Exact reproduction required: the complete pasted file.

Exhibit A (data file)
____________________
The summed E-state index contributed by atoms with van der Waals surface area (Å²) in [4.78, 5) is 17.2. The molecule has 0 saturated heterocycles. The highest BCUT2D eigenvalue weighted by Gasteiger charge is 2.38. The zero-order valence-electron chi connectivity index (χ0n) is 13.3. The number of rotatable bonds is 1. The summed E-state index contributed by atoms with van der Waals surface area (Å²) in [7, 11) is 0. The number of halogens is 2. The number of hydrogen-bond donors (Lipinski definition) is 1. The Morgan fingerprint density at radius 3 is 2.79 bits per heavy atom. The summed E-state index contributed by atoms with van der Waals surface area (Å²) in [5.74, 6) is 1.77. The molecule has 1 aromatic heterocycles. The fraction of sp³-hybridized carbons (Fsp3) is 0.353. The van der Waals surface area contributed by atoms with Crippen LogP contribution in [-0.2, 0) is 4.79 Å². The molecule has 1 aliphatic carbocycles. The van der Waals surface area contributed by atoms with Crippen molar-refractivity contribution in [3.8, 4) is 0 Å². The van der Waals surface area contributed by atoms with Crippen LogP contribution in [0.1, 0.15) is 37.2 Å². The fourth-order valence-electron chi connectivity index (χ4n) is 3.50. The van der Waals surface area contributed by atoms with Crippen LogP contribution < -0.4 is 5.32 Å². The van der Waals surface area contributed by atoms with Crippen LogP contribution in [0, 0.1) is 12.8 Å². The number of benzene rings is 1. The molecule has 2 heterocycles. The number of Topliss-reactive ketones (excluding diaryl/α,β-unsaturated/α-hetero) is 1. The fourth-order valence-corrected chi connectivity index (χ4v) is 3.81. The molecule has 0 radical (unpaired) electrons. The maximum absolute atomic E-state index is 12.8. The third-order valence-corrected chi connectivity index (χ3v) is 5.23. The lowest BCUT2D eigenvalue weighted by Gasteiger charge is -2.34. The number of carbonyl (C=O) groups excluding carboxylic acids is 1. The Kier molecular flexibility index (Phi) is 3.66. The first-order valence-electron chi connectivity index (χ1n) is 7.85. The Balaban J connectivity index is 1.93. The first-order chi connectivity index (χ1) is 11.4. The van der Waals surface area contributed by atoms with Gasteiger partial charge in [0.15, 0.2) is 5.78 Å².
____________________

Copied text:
The summed E-state index contributed by atoms with van der Waals surface area (Å²) in [4.78, 5) is 17.2. The molecule has 0 saturated heterocycles. The highest BCUT2D eigenvalue weighted by Gasteiger charge is 2.38. The zero-order valence-electron chi connectivity index (χ0n) is 13.3. The number of rotatable bonds is 1. The summed E-state index contributed by atoms with van der Waals surface area (Å²) in [7, 11) is 0. The number of halogens is 2. The number of hydrogen-bond donors (Lipinski definition) is 1. The Morgan fingerprint density at radius 3 is 2.79 bits per heavy atom. The summed E-state index contributed by atoms with van der Waals surface area (Å²) in [5.74, 6) is 1.77. The molecule has 1 aromatic heterocycles. The fraction of sp³-hybridized carbons (Fsp3) is 0.353. The van der Waals surface area contributed by atoms with Crippen LogP contribution in [-0.2, 0) is 4.79 Å². The molecule has 1 aliphatic carbocycles. The van der Waals surface area contributed by atoms with Crippen molar-refractivity contribution in [3.8, 4) is 0 Å². The van der Waals surface area contributed by atoms with Crippen LogP contribution in [0.1, 0.15) is 37.2 Å². The fourth-order valence-electron chi connectivity index (χ4n) is 3.50. The van der Waals surface area contributed by atoms with Crippen LogP contribution < -0.4 is 5.32 Å². The van der Waals surface area contributed by atoms with Crippen LogP contribution in [0, 0.1) is 12.8 Å². The number of benzene rings is 1. The molecule has 2 heterocycles. The number of Topliss-reactive ketones (excluding diaryl/α,β-unsaturated/α-hetero) is 1. The fourth-order valence-corrected chi connectivity index (χ4v) is 3.81. The molecule has 0 radical (unpaired) electrons. The maximum absolute atomic E-state index is 12.8. The third-order valence-corrected chi connectivity index (χ3v) is 5.23. The lowest BCUT2D eigenvalue weighted by Gasteiger charge is -2.34. The number of carbonyl (C=O) groups excluding carboxylic acids is 1. The Kier molecular flexibility index (Phi) is 3.66. The first-order valence-electron chi connectivity index (χ1n) is 7.85. The Balaban J connectivity index is 1.93. The first-order chi connectivity index (χ1) is 11.4. The van der Waals surface area contributed by atoms with Gasteiger partial charge in [0.15, 0.2) is 5.78 Å².